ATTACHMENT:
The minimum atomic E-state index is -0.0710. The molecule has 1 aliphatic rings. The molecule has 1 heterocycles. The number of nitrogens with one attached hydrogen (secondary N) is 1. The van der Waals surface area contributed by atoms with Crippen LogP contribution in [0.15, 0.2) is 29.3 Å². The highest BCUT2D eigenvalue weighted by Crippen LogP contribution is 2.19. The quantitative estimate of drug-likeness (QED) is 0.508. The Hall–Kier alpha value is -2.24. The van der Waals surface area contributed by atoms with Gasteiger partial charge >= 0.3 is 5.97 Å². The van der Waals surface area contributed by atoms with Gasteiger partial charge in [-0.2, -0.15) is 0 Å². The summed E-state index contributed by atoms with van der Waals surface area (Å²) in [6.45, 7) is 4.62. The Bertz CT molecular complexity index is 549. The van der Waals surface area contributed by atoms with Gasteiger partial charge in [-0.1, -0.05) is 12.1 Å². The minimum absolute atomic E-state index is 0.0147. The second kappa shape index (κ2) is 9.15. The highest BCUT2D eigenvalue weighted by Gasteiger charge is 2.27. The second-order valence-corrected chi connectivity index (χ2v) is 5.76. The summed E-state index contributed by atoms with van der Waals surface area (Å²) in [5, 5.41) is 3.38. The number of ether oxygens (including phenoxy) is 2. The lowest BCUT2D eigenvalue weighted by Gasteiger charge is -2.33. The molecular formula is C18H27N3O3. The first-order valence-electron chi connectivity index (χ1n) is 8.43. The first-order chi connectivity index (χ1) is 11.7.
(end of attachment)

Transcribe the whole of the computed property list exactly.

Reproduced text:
The minimum atomic E-state index is -0.0710. The molecule has 1 aliphatic rings. The molecule has 1 heterocycles. The number of nitrogens with one attached hydrogen (secondary N) is 1. The van der Waals surface area contributed by atoms with Crippen LogP contribution in [0.15, 0.2) is 29.3 Å². The highest BCUT2D eigenvalue weighted by Crippen LogP contribution is 2.19. The quantitative estimate of drug-likeness (QED) is 0.508. The Hall–Kier alpha value is -2.24. The van der Waals surface area contributed by atoms with Gasteiger partial charge >= 0.3 is 5.97 Å². The van der Waals surface area contributed by atoms with Gasteiger partial charge in [-0.2, -0.15) is 0 Å². The summed E-state index contributed by atoms with van der Waals surface area (Å²) in [6.45, 7) is 4.62. The Bertz CT molecular complexity index is 549. The van der Waals surface area contributed by atoms with Gasteiger partial charge in [-0.1, -0.05) is 12.1 Å². The minimum absolute atomic E-state index is 0.0147. The second kappa shape index (κ2) is 9.15. The highest BCUT2D eigenvalue weighted by Gasteiger charge is 2.27. The second-order valence-corrected chi connectivity index (χ2v) is 5.76. The summed E-state index contributed by atoms with van der Waals surface area (Å²) in [5, 5.41) is 3.38. The number of ether oxygens (including phenoxy) is 2. The lowest BCUT2D eigenvalue weighted by Gasteiger charge is -2.33. The molecular formula is C18H27N3O3. The first-order valence-electron chi connectivity index (χ1n) is 8.43. The first-order chi connectivity index (χ1) is 11.7.